Typically, he says, there would be a technical specialist sitting in some dark back room surrounded by servers and cables. If something went wrong with any manner of technology, that specialist would be summoned from the depths.
For those seeking help, it was not unlike going to the window at a McDonald’s and ordering up a Happy Meal.
That’s a far cry from today, says Valdes pointing to an evolving fast-paced world of IT fueled by legions of savvy, skilled young IT professionals emboldened by knowledge of business processes. More creative than their legacy counterparts of 30 years ago, this latest crop of professionals is implementing applications and solutions to create a more diversified and functional business ecosystem.
From his vantage point as the director of IT for a British-based multi-national pharmaceutical company, he says these wunderkind are even taking raw data and translating it to influence artificial intelligence protocols and predictive analytics—in effect posing possible answers to questions that haven’t even been asked yet.
“IT is no longer that guy sitting in that dark room,” the 16-year IT veteran says. “IT now needs the best and the brightest to craft solutions to become strategic enablers to help each business thrive.”
Changing the mindset
So who are the foot soldiers of this new campaign? In a word: Millennials.
As Valdes explains, they are now the largest demographic in the workplace, with the oldest of this generation reaching positions of power and influence. The “millennial mindset,” he says, speaking from his desk in Mexico City, represents a new critical way of thinking that builds being socially conscious into all aspects of life, even IT. Millennials, he says, pay attention to where each businesses spends its money, how they contribute to society, as well as what they sell; and those employees prefer to work for companies that have values similar to their own.
“The world is moving into the millennial space, and to be viable, companies need to tap into that as they are the providing new ideas,” Valdes says. “Of course, the greatest challenge to certain industries is that they possess a more traditional mindset and culture, and to attract new innovative thinkers to work for these businesses board cultures have to change, and progress comes slowly.”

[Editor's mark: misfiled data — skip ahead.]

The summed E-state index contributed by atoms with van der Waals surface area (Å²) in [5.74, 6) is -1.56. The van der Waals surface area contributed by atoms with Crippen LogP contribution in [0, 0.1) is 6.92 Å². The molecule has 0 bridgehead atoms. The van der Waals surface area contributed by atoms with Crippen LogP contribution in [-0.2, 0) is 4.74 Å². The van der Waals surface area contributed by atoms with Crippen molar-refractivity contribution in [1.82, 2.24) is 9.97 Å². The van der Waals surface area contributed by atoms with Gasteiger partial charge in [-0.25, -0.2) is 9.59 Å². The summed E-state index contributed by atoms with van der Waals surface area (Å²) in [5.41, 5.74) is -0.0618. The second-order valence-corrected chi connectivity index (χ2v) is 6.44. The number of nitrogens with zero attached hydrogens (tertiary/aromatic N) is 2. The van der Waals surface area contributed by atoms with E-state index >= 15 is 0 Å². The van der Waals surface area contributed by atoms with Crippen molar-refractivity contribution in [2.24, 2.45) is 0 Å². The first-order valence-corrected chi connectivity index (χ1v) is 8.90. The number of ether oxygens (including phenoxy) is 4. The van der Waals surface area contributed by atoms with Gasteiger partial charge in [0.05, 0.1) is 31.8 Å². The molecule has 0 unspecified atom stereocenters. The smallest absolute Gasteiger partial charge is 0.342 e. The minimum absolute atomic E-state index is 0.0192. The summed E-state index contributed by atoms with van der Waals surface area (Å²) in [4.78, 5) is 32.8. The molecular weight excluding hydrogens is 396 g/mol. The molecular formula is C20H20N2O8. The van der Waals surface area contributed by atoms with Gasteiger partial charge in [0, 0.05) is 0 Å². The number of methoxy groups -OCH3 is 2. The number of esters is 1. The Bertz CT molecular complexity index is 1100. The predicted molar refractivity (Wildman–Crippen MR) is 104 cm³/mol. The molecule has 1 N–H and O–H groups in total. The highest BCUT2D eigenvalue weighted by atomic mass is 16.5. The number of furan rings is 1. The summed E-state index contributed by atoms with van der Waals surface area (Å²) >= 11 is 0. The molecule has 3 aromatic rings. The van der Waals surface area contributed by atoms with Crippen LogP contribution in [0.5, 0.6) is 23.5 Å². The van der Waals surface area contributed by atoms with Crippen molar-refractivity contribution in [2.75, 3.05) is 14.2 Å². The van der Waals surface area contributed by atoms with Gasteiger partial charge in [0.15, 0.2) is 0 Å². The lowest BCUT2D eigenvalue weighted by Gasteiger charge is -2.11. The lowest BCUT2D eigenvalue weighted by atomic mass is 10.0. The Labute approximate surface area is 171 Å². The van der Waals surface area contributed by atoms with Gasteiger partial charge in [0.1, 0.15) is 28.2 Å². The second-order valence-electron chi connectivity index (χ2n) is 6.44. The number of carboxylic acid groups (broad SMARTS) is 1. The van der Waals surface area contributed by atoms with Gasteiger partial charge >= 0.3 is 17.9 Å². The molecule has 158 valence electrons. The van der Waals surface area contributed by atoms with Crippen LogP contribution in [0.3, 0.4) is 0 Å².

New approaches, defining success
Some new initiatives that companies are experimenting with, Valdes says, include the creation of small working groups of three to five people within an organization to conduct special proof-of-concept projects over a two-to-three-month period, rolling out “mini-deliverables.” These successful experiments often prove to be an example to skeptics that different approaches can—and do—pay off and yield results.
“Learning by their own experimentation and making their own mistakes is definitely something traditionalists aren’t comfortable with; but in these new business models one has to think differently and test out if something will work—or not,” he says, pointing to trendsetters like Uber.
Valdes says a by-product of employees being free to experiment is the creation of a company culture whereby employees feel engaged in the company’s mission and that their thoughts and opinions matter. By working in teams there is also a natural give-and-take of creating and transferring knowledge.
“The most important thing for everyone involved is to be resilient and keep learning. Dealing with failure is a part of the process. If something doesn’t work, the important thing is that people are allowed to try again with a different hypothesis,” Valdes says.
In this spirit, Valdes says companies benefit by incorporating the latest advancements in big data, artificial intelligence (with specific value in vertical markets) to tailor transformative solutions that also help predict how clients are behaving to customize future solutions to meet their needs.
In the next two to three years Valdes also predicts companies once competing against each other may partner together to better craft solutions for customers. He says another trend will be firms developing external partnerships with organizations such as Amazon and Google.
“It’s not always about the individual technology or application; we need to see the employees and customers as the individuals they are, not just a number on a spreadsheet,” Valdes says. “If companies continue to do the same things they did 30 years ago, they will have a very slow painful death. To me what is taking place now is truly exciting and loaded with opportunity.”
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